(WDFW commissioners are appointed by the governor, the commissioners hire the director).
Carpenter received an attaboy for the public upbraiding of Unsworth from Sportfishing Advisory Committee member Dave Croonquist who was also left out of the loop.
Croonquist told Carpenter that, “In addition to the Commission being kept in the dark, the Puget Sound Sport Fish Advisors, (while we knew that something was supposed to be going on about a state plan for fishing) I was not aware of the work on what came out. I suspect the rest of the group was as blindsided as I was.
“I’ve contended for years now” Croonquist said, “that the Commission and the public generally hears what (WDFW) staff wants us to hear. Information is filtered and we’re not getting the full picture.”
According to WCS’s Perry Menchaca, “all the while (that) Mr. Unsworth was spouting his undying support for transparency and convictions for supporting the sportsmen in our fight for open meetings, he was engaged in secret meetings with the tribes and crafting a harvest plan that will severely restrict non-tribal fishing for the next 10 years.”
Gardner and Menchaca say the secret management program “is an unacceptable deal” that was made between WDFW and tribes negotiating our next 10 year Puget Sound Chinook Harvest Management Plan. Many of us are digging into this to try to understand and everyone is shaking their heads in disbelief. This was done behind closed doors without WDFW Commission being advised or even told about it.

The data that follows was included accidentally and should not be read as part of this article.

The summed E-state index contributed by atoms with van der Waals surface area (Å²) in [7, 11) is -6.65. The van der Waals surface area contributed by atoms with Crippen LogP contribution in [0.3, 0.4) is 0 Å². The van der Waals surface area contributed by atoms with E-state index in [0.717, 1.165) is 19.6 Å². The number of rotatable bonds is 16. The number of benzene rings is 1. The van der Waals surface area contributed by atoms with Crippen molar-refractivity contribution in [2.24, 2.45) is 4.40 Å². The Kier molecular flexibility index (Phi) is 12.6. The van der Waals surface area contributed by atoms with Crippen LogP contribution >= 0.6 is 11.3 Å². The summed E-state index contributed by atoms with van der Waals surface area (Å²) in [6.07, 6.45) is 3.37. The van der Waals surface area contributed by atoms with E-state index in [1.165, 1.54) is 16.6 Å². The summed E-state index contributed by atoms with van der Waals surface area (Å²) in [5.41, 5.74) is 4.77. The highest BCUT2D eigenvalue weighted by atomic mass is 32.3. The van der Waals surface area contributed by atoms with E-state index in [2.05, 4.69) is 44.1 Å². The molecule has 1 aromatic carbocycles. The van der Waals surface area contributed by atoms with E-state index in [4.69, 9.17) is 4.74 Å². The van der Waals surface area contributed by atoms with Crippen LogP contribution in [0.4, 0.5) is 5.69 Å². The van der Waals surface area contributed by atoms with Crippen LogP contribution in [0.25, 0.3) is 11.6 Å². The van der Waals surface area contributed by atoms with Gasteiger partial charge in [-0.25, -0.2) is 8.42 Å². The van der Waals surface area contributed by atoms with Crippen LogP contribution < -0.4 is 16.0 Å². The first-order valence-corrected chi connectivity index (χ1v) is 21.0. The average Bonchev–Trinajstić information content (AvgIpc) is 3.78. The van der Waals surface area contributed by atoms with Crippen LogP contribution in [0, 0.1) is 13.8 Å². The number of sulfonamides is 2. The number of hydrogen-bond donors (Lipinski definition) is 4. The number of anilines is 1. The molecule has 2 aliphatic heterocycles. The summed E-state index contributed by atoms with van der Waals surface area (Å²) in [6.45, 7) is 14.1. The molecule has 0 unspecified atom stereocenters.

“That’s right, we just confirmed with a very reliable source that the Commission wasn’t even read in on it! In fact, when asked to confirm if the statement made above was true, here is their reply: “Almost totally true. We heard little or nothing and no details.”
“How can the supervisory agency of the Department allow a Dirty 10 year plan to be done, in secret meetings, without the commissioners or any public knowledge and not be furious,” said one Puget Sound sport-fishing advocate.
The department’s excuse: we had to do it.
The 10-year plan, according to the state agency, was “Written by the Washington Department of Fish and Wildlife and 17 tribes under a confidential, court-mediated negotiation process this year.”
It’s the confidential part that’s wrong. Any other agency dealing with millions of taxpayer dollars, and tremendous natural resources has to deal in the open, transparently, and with oversight. Why Unsworth thinks he’s exempt from public scrutiny is baffling—and probably illegal. The tribes can declare privacy—they just can’t force WDFW to go along with it, but they do anyway.